Wednesday, November 30, 2011
Shiny Objects : Why We Spend Money We Don't Have in Search of Happiness We Can't Buy, by James Roberts
Tuesday, November 22, 2011
Monday, November 21, 2011
A moving graphic novel following the protagonist through the roaring 1920’s, from Cornish New Hampshire to Vassar to decadent ex-pat writer’s refuge Paris and back. Frankie is a heroine to remember, and the vintage details in the “scrapbook” add depth and interest to the story.
Tuesday, November 8, 2011
Quickly making the Top Ten Books of 2011 lists (Publisher’s Weekly and Amazon, so far) Eugenides’ latest is clearly a great read. But is it a great book? That I’m not sure of.
I have to say that The Virgin Suicides is one of my all time favorite books, so my expectations are insanely high, so grain of salt- hell, pillar of salt.
The college and post-college experiences of Brown students Madeleine, Leonard, and Mitchell rang true, and parts were heartbreakingly real, but I never felt fully absorbed in the story, and the lyricism that defined Virgin Suicides was not present.
What hit me hardest with this book was the heart-panging recognition of first love, all night conversations about philosophy or semantics or religion, how devastatingly accurately Eugenides portrayed those (ludicrous in retrospect) days when it seemed like ideas and ethics and books mattered at all- when friendships and relationships could be broken by reactions to Barthes or Derrida, when it seemed normal and natural for conversation to revolve around theory. That broke my heart, the dreadful mirror he held up to the college experience, but he never took it to the next inevitable point- when all of these people compromise (as they will have to)- when Madeleine finds there are no jobs for Victorianists, when Mitchell realizes that unless he goes Unibomber style, he will be one of the great hypocrites of the earth, and when Leonard will (again, seemingly inevitably) commit suicide.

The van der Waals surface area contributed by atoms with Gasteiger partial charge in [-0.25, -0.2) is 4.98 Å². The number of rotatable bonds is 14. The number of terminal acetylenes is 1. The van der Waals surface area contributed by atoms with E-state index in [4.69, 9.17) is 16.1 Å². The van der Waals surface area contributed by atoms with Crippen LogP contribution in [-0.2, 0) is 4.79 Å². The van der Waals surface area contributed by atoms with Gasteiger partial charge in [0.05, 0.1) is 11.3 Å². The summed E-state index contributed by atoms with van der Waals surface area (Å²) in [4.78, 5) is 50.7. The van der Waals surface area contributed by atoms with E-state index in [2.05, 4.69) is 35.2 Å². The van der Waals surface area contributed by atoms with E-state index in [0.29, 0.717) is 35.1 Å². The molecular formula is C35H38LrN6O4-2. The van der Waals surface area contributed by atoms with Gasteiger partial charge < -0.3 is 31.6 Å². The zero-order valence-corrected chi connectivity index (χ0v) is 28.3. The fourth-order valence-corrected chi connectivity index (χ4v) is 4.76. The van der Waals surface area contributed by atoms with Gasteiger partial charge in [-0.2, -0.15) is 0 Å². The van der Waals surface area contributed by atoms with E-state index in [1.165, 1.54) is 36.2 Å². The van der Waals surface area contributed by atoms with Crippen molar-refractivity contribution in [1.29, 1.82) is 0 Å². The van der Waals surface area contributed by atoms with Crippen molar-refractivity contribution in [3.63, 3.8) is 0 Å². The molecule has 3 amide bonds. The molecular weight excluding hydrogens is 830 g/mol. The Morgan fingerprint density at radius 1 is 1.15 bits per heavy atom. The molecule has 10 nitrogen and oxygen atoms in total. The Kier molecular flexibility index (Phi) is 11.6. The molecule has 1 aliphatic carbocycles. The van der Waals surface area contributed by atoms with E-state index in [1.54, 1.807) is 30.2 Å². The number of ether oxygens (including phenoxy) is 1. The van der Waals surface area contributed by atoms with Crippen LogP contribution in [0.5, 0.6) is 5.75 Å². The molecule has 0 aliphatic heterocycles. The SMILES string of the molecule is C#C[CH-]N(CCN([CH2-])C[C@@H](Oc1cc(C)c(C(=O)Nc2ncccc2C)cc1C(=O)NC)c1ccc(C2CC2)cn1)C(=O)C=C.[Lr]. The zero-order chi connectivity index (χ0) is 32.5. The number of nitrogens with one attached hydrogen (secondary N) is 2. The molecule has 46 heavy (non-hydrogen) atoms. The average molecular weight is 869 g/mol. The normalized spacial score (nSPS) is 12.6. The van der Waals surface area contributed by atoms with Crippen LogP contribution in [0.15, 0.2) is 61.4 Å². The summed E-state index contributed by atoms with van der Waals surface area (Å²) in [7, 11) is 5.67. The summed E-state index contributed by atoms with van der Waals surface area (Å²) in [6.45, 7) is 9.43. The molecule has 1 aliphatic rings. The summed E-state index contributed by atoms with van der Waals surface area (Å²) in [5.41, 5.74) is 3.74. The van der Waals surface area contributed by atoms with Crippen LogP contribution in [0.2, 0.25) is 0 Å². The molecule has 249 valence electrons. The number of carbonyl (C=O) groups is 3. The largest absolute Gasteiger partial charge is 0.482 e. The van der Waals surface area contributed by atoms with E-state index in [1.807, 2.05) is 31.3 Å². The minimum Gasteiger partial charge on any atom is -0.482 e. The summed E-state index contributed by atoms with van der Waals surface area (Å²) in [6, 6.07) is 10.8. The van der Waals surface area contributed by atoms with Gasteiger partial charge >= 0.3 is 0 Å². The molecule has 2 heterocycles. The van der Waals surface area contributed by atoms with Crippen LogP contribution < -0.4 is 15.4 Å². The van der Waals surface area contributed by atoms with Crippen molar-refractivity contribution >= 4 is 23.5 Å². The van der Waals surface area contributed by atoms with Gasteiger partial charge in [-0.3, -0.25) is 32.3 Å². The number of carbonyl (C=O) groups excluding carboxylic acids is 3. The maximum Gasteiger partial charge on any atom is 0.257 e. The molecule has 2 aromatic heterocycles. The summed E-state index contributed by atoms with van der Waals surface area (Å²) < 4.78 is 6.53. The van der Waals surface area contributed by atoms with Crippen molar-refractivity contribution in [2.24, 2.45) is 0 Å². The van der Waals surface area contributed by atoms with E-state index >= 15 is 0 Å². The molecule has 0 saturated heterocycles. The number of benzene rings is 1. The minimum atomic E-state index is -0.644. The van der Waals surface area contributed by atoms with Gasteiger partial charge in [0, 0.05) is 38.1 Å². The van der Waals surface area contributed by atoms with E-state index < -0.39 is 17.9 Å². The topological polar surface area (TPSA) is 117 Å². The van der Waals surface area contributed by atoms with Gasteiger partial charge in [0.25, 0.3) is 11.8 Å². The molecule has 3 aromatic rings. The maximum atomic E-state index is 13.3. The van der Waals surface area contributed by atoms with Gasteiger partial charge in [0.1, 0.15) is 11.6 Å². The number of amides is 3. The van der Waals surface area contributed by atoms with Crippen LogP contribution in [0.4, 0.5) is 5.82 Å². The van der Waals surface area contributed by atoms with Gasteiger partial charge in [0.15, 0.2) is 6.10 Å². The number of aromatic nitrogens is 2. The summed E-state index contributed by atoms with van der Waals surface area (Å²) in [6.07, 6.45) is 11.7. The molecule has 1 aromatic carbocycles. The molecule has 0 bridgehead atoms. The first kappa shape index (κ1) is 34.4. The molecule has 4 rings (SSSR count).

I might sound bitter.
Ok, this book fucked with me.
But, for all that- the book stayed firmly in lucky, intelligent, mostly wealthy white people territory, and while that is fine, and no necessary detriment to great literature (see, Salinger, Updike, WHARTON, for god’s sake), the characters never bled for me or made me weep.It was a great read. I don’t think it was a great book.
In this novel, unwilling bride Rhine and house servant Gabriel have escaped the luxurious prison of her husband’s mansion, only to find that the world outside the gilded cage is even darker and more dangerous than it had been inside. With their freedom the only thing they truly have, their struggle to remain free is all the more poignant. After being captured in a surreal and vividly painted brothel/circus, Rhine must use all of her strength to save herself, Gabriel, and a young straggler they pick up along the way. Without giving spoilers, it’s hard to describe more of the plot, but once again, DeStefano’s writing reimagines the familiar ground of YA post-apocalyptic dystopian near-future America, and creates a fully imagined world fraught with danger, but touched by hope. Different in tone from the nearly claustrophobic Wither, Fever is a fantastic sequel that doesn’t feel like “the middle book” at all- while leaving me panting for the next in the series!